Posted by Kim Christman on Monday, October 13, 2014 - 00:00
Today’s diverse workforce has varied needs, particularly when it comes to benefits like personal time off. Although many employees take it for granted, time off is part of every benefits package, and is especially relevant with flu season on the horizon and employees who may have to stay home to recover. Benefits packages typically include any paid days that employees don’t work, including holidays, vacation days, sick days, and personal days or choice time off.
Establishing and communicating your paid time off (PTO) policy is an important part of empowering your employees to comply with it and appropriately use this time away from work. Here are some guidelines to make your policy an effective one:
Putting together your company’s policy
Some companies find it more convenient to combine sick days, personal days and vacation days into a single PTO program. Others separate each into its own category. Whatever you decide, it is important to clearly spell out your policies in your employee handbook or intranet site.
When establishing your time-off policy, be sure to check for any applicable state laws or regulations. In some states, for example, laws specify that companies must allow employees to carry vacation time over to the following year.
Another legal question is whether your state requires you to allow employees to use a portion of their sick days to care for ill family members. Because of these technicalities, it is important to coordinate closely with your legal department on any changes to your PTO policy. Small businesses should consult their outside legal counsel.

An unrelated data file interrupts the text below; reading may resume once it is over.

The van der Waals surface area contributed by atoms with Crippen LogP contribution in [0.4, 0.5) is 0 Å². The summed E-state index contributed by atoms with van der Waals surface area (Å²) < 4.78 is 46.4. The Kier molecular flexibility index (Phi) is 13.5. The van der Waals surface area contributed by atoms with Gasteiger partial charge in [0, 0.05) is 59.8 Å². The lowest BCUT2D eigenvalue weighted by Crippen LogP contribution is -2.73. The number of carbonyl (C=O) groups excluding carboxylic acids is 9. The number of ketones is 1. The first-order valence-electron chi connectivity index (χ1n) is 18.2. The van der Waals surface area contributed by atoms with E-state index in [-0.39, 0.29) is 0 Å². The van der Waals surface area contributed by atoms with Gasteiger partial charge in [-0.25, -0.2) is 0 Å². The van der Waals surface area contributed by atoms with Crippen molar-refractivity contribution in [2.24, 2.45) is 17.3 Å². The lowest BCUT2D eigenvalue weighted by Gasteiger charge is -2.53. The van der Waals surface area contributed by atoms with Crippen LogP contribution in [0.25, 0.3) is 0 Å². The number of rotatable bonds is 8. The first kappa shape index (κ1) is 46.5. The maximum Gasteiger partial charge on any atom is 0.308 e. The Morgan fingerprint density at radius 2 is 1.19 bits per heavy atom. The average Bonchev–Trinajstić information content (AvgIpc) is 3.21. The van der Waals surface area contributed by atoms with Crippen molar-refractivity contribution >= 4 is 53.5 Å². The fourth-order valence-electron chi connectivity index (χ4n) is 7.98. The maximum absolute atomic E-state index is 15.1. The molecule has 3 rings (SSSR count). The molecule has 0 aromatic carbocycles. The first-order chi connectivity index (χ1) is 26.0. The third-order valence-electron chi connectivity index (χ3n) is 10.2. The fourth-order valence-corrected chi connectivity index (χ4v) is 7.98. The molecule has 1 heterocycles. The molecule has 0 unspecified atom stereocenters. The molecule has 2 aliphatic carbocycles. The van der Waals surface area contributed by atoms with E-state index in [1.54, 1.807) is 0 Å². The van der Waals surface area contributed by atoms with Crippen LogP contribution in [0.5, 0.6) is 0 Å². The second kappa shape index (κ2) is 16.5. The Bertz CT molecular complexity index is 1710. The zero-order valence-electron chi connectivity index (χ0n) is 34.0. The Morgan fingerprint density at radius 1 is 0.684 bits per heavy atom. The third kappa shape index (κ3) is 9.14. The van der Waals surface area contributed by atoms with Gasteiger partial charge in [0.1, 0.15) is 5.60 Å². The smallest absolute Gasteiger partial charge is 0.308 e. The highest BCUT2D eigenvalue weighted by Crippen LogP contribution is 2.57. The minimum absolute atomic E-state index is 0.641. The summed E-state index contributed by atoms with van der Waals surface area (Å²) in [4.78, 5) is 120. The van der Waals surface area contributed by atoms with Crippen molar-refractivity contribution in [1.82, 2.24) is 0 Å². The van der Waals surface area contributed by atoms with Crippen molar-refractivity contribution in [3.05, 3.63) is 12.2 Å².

Implementing the sick leave policy
Sick days, in particular, can be a gray area in PTO policy. Generally, sick-day policies are in place to limit the number of days a company pays for. Sick-day policies can also limit the number of contiguous sick days an employee can use without taking unpaid leave.
Some companies take their sick-leave policies even further by offering a reward to employees who don’t use all the days they’re entitled to, such as a cash payment. Be aware that this type of reward could backfire if it encourages employees to come to work even when they don’t feel up to par, spreading illness throughout the office.
Communicating with your employees
A failure to establish and clearly communicate a sick-day policy to your employees can be harmful. By explaining your sick-day policy, you’ll likely make your office a healthier and more productive place to work.
Have you established or revised your sick-day policy lately? Share your experience below.